In the modern times, we put our faith in photography and its ability to reflect reality accurately. Photos are often times relied upon as evidence. However, how true is the reality reflected in photographs? In an era of digital manipulation and staged photography, can we truly believe the message photos convey? Or can photography sometimes masquerade as truth?
“Tautological, investigates the medium of photography as an imperfect tool for duplicating reality,” the artist notes. In an effort to do that, the pieces are all photographs of images or videos. By doing so, Connor represents the loss of truth caused by the process of photography. When taking a photo, the sounds, movements, and context of the moment are lost. Thus, the truth of that moment in its entirety cannot be expressed. Photographs then become mutations of the reality they attempted to capture.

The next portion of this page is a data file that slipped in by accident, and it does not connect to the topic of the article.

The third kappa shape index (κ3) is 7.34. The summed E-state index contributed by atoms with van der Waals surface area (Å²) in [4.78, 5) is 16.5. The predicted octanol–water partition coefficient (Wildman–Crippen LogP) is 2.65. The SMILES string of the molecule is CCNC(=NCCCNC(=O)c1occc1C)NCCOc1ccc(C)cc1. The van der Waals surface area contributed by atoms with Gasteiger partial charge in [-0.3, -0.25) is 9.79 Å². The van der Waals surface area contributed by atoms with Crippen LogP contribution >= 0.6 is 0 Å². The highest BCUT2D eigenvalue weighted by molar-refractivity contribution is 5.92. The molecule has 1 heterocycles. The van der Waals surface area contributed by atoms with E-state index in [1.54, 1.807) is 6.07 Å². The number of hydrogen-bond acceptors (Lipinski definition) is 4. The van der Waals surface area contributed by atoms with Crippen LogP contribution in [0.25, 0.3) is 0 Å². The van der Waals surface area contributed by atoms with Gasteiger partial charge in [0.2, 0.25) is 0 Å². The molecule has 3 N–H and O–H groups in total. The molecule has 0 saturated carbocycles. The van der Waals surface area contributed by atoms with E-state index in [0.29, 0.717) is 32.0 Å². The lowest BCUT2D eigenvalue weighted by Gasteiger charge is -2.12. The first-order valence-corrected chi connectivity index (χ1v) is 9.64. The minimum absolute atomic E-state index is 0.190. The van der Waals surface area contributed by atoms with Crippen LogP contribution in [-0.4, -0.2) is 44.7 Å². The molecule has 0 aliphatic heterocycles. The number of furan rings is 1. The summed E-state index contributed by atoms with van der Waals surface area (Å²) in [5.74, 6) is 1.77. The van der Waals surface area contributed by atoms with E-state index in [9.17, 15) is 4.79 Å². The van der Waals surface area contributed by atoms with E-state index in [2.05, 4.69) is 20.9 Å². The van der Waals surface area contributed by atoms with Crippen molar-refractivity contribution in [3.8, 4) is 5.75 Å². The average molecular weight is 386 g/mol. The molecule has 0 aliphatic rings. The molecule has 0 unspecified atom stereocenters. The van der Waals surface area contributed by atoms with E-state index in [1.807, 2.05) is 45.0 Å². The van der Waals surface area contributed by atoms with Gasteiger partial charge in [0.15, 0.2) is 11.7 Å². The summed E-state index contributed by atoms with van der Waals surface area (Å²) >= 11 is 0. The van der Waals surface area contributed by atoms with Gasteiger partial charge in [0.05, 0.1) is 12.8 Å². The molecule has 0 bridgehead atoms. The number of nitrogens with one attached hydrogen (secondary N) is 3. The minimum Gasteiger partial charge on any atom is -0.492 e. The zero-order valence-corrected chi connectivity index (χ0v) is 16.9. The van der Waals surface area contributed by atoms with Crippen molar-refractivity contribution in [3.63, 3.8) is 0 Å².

Another existing factor in Connor’s work is the experience of memory. For the artist, the past exists merely as a form of mental time travel and the more we attempt to recall our past, the vaguer and more faded the memories become. The memory at the source is slowly lost and events in the past are side-lined. In this collection, truth and memory are compared to images. The fading of truth and memory are visualised and conveyed to the viewer through the blurring and distortion of the photographs.